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How did you break into gold?


#1

Dear All,

I’m wondering how many of you began working in gold - and metals
leaps and bounds more costly than silver.

I’d like to incorporate some gold with the silver I now work in but
just the thought of the cost and risk is scary. How did you do it?

Cyndy


#2

Dear Cyndy,

Working in gold came in the later years. I first started in resin,
moved onto silver, then incorporated a little 14kt gold, after I
worked in just 14kt gold and then 22kt gold, which is now the
standard material I work in. This was a process which I would have
happily shortened had I had the financial stability to do so. I am
now happy working in 22kt and although I know if I worked in lower
karat gold I would have a larger stock, I feel, this is right for me.

Hope this helped!

Pamela Harari


#3

I just went for it and jumped in feet first and will not go back to
only one medium.

Leslie


#4

when i began goldsmithing the cost per ounce was less than 200
dollars, a stretch then…but once I had that casting grain in my
hands i became fascinated with the possibilities and colour ranges I
could achieve with various archaic alloy formulae.From then on I
just treated it much like any other metals: if not happy with a piece
remove solder, melt/refine, remelt,add whatever metals required to
give me the desired colour or karat and pour again…I still have a
piece of the first ingot of 24 kt. I “made”…it has never stopped
fascinating me as to speculations or the possibilities of where it
had been before I received it. I also find gold more forgiving to
work with than silver in many ways, and only alloy/ use 14 kt if a
part of a piece requires strength or durability. gold simply
increases your potential for design…so try that incorporation
you’ve been wanting to do…just watch the market and check all the
suppliers for the best prices on what you want…and if you know other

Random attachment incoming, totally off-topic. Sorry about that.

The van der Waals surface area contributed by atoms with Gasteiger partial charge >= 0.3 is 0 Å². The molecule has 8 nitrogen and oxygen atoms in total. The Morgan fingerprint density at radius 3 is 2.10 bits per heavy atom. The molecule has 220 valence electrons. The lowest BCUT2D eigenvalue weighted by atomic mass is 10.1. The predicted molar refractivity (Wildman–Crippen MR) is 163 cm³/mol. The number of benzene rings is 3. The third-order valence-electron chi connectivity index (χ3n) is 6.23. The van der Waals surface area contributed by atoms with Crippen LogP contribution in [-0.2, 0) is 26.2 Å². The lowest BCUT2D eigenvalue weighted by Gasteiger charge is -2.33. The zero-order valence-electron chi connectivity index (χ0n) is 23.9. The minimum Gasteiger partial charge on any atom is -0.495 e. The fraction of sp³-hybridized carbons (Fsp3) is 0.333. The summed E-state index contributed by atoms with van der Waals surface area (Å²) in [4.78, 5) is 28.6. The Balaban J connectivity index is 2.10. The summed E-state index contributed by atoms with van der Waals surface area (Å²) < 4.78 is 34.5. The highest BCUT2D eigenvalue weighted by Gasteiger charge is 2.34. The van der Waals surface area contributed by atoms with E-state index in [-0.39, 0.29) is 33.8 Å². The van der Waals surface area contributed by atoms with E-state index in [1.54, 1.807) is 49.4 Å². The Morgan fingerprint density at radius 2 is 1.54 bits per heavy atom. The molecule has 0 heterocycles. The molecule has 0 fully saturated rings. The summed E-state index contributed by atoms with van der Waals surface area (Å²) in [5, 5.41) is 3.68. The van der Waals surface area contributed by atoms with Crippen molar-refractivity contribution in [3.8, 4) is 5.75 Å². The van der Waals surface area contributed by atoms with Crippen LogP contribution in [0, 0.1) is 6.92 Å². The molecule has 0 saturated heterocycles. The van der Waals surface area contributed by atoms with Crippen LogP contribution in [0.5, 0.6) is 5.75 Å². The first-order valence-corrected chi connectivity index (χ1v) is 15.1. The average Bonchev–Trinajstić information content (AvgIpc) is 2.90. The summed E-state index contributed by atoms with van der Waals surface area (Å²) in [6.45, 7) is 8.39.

jewelers consider pooling your order to maximize your discounts as
the more you buy the cheaper it is.While I don’t usually like to
recommend or endorse specific vendors I personally find Hoover and
Strong to be the best and most consistent supplier in terms of color
choices and matching, volume discount policy,reasonable fabrication
charges and personalized services beyond standard…Stewart Grice, the
primary metallurgist outside of the Hoover family is always more than
willing to share his expertise…and they don’t charge for their
catalogs! David Fell on the other hand rarely answers email about
product enquiries in my experience…so it all depends on one’s
personal tastes as to where to obtain gold in what form and all the
other factors that make doing business with a company,when one is
poor and about to put out a chunk of your life savings matter
most.However,only your own experiences count so you have to enter
that realm with the most objective - that
you can gather on a supplier before spending the kind of money gold
is currently fetching. my main recommendation is not to pay for
14karat gold.you would do better spending the same amount on casting
grain,adding your own silver and/or copper,etc. to get the desired
colour and karat and avoid paying fabrication charges unless you are
after tubing…in which case it may be worthwhile to order it ready
made…

R.E.Rourke


#5

Cindy,

When I first started to use some gold with silver about 30 years ago,
I quickly realized that, a relatively small amount of gold combined